This is a tome for browsing, a pick-me-up for when you're feeling down. If puppies and cupcakes and cheerful smiles don't lift your spirits, then put on some Goth music and try another book, but the rest of us can appreciate the nearly 400 pages of brief, well-written personal reflections on subjects that make most people happy.
Some of these essays are only a few words long (one, entitled "When you push the button for the elevator and realize it's already there" consists of just two words: "Ding! AWESOME!") and some are several pages long (such as "Mastering the art of the all-you-can-eat buffet," or "Smiling and thinking of good friends who are gone"). They're sure to start discussions -- and perhaps even arguments (if you enjoy that sort of thing).
For me, Pasricha's topics seem to fall into four categories. The majority are quite quotidian: popping bubble wrap, hitting green lights, finding prime seats, free refills, free samples, untangling knots, locating your keys, friendly nods, getting a bargain, sharing umbrellas, fireworks, salt, breakfast in bed, campires, perfectly popped popcorn, Saturday mornings, sweatpants, the smell of books, fast food, exact change, silence, your pillow, showers, long hugs, freshly mown grass, remembering names.
A few of the topics seem like rather vain attempts at making unpleasant things pleasant: dangerous playground equipment, dropping food on the floor, cleaning the lint trap, really old Tupperware, a stranger's fart, the smell of gasoline, your colon, gym pain, putting potato chips on a sandwich, grass stains, crying, rain hair, locking people out of the car and pretending to drive away.
The most interesting disquisitions deal with odd situations that give one a delicious frisson of recognition. A number of them are youthful memories: when you get the milk-to-cereal ratio just right, when someone lands on the hotel you just built in Monopoly, the sound of scissors cutting construction paper, when you're really tired and about to fall asleep and someone throws a blanket on you, the first scoop out of a jar of peanut butter, blowing out all the candles on your first try, wearing underwear just out of the dryer, that one square in the waffle that's most loaded with butter and syrup, getting a trucker to blow his horn, pushing those little buttons on the soft drink cup lid, dangling your feet in water, the last day of school.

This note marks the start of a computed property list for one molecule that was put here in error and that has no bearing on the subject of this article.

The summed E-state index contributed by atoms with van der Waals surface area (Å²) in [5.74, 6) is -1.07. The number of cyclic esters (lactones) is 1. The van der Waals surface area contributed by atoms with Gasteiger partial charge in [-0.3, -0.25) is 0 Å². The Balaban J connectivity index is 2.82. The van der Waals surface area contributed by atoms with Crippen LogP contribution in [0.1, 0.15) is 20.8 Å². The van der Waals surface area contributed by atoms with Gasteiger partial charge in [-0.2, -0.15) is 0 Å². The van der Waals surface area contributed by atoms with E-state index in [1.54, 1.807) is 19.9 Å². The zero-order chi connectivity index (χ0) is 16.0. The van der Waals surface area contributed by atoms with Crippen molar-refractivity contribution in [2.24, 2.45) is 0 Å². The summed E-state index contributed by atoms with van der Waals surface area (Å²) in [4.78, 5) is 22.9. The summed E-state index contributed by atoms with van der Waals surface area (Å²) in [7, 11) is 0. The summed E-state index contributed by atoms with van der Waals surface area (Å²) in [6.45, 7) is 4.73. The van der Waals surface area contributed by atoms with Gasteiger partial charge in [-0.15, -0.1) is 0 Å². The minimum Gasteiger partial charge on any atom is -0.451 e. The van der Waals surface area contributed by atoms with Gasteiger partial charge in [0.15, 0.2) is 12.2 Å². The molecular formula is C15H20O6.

There are also many adult experiences but, like the childhood variety, most are sudden sense memories with long titles: when the socks from the dryer all match up perfectly, when the vending machine gives you two things instead of one, finding a mix tape given to you by an old boyfriend or girlfriend, when you arrive at your destination just as a great song ends on the radio, when you nudge the person snoring next to you and it makes them stop, when the guy at the border doesn't ask any questions, finally clipping your fingernails after you've been meaning to do it all week, when your suitcase tumbles down the luggage chute first after a long flight, when you're driving late at night on an empty gas tank and a gas station appears on the horizon.
The book ends with the longest essay of the collection. Entitled "Remembering how lucky we are to be here right now," it's a wry reflection on the amazing, improbable fact of our own existence and an exhortation to feel gratitude and joy for it.
Because it is so personal, what The Book of Awesome doesn't address could fill many other volumes, so it's safe to assume that the first of several sequels is already in the works (snow angels, anyone?), and you, dear reader, could well be its author. Better get cracking!